5 Reasons why consortia buying is a poor solution for indirects
Sep 8, 2011 11:11:00 AM
I thought I would briefly share some thoughts around limitations and pitfalls of consortia buying for Indirect (i.e. Non-Core / GNFR) Categories.
In almost every instance that we have encountered consortia deals, with the exception of small-to-medium enterprises, a better commercial deal and service levels are achieved by contracting direct with the supplier.
Common reasons for their failure include:
- Consortia create a confused contractual relationship, with poor supplier service often the result as suppliers are unsure who the end customer is.
- There is invariably a great difference in the size of the spend of the members. If one of the largest members decides to change supplier (e.g. due to a merger, or a major service issue) then all other members of the consortium will be effected.
- Rebates often are introduced into the relationship, as a percentage of the turnover through the consortia, which gets paid to the organiser of the consortia. This means that they have a strong incentive to encourage expenditure through the group, regardless of whether it is a competitive solution to the members.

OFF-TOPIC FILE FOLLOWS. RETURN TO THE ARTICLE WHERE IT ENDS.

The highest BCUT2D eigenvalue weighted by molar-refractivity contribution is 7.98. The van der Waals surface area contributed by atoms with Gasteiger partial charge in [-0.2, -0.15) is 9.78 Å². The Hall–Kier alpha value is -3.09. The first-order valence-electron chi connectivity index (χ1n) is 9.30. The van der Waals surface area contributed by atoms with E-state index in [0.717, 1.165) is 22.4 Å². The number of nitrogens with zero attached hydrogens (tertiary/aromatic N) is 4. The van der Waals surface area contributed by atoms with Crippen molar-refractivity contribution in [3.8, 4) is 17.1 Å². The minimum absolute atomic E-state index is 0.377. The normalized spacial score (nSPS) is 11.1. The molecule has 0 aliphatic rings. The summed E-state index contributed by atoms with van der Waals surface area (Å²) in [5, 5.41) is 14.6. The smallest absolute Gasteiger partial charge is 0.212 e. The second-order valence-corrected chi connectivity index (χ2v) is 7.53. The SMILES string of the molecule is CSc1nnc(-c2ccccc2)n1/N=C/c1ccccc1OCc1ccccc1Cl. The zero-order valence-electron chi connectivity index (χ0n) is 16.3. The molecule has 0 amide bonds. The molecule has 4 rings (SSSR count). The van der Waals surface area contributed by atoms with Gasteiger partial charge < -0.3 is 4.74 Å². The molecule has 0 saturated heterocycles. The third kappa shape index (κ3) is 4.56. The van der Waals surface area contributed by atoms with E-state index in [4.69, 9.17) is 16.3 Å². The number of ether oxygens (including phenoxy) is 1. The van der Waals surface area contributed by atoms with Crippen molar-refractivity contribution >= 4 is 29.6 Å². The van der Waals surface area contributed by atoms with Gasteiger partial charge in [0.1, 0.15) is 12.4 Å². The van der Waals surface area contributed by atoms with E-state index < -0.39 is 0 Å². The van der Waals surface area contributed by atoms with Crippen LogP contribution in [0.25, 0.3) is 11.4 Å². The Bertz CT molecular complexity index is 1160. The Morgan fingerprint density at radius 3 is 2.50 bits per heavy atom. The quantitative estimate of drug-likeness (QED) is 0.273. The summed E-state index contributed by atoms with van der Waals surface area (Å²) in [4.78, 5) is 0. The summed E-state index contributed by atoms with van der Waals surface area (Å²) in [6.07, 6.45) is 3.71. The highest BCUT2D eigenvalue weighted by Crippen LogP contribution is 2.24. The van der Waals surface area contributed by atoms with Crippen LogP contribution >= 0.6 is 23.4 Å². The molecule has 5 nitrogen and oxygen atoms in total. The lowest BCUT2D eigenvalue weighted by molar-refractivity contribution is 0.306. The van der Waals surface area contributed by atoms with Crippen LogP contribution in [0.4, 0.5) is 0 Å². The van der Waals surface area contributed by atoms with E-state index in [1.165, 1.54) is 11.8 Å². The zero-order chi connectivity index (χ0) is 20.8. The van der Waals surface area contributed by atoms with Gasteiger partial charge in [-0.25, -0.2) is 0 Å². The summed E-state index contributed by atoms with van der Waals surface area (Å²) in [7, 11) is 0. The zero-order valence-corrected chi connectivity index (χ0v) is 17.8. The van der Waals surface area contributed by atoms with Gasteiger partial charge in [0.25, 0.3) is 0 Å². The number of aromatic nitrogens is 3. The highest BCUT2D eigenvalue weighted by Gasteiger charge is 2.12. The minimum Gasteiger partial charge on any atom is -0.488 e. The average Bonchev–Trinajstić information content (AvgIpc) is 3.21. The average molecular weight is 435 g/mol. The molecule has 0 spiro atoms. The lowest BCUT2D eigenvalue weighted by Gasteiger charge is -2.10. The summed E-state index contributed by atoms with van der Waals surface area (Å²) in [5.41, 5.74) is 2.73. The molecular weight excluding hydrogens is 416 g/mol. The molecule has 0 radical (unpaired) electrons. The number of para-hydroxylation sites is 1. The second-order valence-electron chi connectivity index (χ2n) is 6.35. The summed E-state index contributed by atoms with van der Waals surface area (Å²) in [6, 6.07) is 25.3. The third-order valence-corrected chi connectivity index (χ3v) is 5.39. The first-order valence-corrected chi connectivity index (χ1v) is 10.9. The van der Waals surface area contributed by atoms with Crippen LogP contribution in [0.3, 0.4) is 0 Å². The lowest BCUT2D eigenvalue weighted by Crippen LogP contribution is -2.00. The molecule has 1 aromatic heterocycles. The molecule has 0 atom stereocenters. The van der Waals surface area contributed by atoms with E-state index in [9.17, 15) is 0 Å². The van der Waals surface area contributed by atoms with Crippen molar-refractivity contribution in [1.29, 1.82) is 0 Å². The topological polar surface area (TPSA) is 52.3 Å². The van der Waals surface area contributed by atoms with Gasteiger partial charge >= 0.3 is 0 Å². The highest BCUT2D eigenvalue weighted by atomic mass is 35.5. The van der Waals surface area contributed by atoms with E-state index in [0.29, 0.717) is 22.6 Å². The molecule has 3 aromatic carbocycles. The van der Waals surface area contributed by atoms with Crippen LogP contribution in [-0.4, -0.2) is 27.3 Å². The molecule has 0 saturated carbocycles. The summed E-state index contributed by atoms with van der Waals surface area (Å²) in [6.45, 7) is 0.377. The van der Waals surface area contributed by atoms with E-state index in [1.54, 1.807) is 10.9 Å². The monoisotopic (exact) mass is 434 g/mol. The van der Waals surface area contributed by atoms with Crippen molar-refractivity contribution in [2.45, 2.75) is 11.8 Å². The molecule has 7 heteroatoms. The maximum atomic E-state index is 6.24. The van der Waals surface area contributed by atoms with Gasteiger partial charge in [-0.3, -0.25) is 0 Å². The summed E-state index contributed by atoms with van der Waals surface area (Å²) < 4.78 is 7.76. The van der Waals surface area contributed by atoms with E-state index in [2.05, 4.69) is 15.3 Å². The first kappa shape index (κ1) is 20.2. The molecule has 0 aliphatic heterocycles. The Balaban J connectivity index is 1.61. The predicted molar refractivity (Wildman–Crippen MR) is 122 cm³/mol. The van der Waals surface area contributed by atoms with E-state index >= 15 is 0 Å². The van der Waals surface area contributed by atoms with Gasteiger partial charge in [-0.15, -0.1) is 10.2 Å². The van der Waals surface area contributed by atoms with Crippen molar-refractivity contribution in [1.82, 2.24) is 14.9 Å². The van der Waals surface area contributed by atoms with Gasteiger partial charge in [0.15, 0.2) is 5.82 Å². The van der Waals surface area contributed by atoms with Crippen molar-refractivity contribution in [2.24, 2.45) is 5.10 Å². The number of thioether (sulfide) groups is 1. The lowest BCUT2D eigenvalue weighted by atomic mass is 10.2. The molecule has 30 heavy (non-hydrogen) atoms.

- Service levels vary from organisation to organisation, even in the simplest areas like stationery. One organisation will have one site, with a single delivery point, whilst another will have multiple sites with delivery to the desk. The commercial implications of these varying needs are great.
- As aggregation can force an organisation to restrict their requirements in the market to a limited predefined scope, business units are often non-compliant as they go elsewhere to have their needs serviced.
Where consortia deals can work is in highly commoditised areas of spend (typically therefore in direct categories such as steel, cotton, etc.) where the item being purchased has material economies of scale, is easily and precisely specified and that specification has limited or no variation.
In the arena of indirects on the other hand, every organisation has unique needs. Some categories face diseconomies of scale. Many services get more expensive with scale - the largest accountants and lawyers are the most expensive because there is a cost to operating on a consistent scale across many geographies.
The cost of operating consortia have frequently outweighed the benefits as the need to compromise on requirements and the speed of collective decision-making required for there to be genuine co-operation are punitive.
Finally, the consequent reduction in agility through the compromises necessary to buy together is an impediment to innovation.